More of lush, cinematic sounds….this time from Mexico.
Polar Dream are a 5 piece that plays instrumental music in the vein of GSYBE and Mono. In fact, they could almost be mistaken for Mexican cousins of Mono, since both bands write compositions are emotionally charged and moody (and this type of music wouldn’t sound out of place in closing credits of some art-house movie).
Musically, PD employ as many instruments as possible on “Forest”- from glockenspiels to guitars. And, of course, there’s the prerequisite build-ups/climaxes and endless layers of sound – in short, they creates mazes of sound which are as far removed from regular pop/rock songs as possible.
The only problem that I see with “Forest” is that it doesn’t do anything to separate itself from the rest of peers and demonstrate a little bit of its own character/personality. Otherwise, its nearly flawless in its execution.
mnttab – Shiny Stones And Miracles EP
Now this one was really painful to sit through / listen to…
I wasn’t sure what I was listening to at first – it’s just a chaotic mess of guitar sounds and random screams (I could call them vocals, but that wouldn’t be fair). Something resembling actual music starts by track 3 – “Harry Rees” – with its Sonic Youth-ish central riff/motive, but one OK track hardly makes for 3 bad/atrocious ones.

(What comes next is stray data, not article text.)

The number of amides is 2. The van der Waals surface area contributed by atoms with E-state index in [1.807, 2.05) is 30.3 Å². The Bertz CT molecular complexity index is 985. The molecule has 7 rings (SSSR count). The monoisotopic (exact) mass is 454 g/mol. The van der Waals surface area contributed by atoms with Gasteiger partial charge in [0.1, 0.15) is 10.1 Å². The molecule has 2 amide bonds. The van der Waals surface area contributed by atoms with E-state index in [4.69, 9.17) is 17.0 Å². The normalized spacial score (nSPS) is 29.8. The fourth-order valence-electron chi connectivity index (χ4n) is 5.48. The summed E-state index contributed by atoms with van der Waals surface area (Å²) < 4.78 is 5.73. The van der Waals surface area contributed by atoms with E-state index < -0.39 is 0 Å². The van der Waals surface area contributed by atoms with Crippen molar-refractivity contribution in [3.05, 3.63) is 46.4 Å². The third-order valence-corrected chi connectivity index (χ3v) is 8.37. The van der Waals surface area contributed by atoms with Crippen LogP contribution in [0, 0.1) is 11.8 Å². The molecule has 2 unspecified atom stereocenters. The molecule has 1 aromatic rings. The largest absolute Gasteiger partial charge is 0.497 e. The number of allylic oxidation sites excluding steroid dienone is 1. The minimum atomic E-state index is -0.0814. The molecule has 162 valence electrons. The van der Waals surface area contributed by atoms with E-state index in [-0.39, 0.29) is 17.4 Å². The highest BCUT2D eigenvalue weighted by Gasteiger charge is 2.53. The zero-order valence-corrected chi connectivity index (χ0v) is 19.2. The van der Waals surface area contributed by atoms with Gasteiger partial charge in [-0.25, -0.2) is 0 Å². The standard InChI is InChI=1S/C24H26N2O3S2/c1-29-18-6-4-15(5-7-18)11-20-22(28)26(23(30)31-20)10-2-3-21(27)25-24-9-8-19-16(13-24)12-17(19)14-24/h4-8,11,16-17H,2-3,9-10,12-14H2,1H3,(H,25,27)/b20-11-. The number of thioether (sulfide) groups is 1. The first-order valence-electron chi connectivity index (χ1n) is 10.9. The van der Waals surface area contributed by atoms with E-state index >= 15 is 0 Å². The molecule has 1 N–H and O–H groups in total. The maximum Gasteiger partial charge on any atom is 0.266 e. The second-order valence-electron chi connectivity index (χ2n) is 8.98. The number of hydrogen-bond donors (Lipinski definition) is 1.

There are some good ideas in there, but they’re just lost in all the attempts at cramming as many things as possible into every single song and then pretending that it would just add mystery to tracks. See, noise-rock/experimental stuff may not necessarily require operatic vocals or incredible guitar playing skills, but it doesn’t mean that you can just randomly throw stuff at the wall and expect it to stick either.
Can’t polish a turd/awful record, guys and this one stinks really bad.
Dirty Woman – Demon Lover
“Crowned By Nothingness” – the opener on “Demon Lover” from DW – is a funny track (although its unlikely that this was intentional). It sounds like the band accidentally covered “Give It Away” while replacing rapping with regular vocals. It’s the same bass line and I can’t shake the feeling that Flea is standing somewhere around the corner from the band’s studio and waits for members to show up, so that he could take them to court.
Also, the band’s vocalist tend to sound over-dramatic and resembles Scott Stapp (had he sang in a stoner band, of course). Otherwise, guitar/drum playing is decent, but everything on this album screams “average” – from its title to song themselves.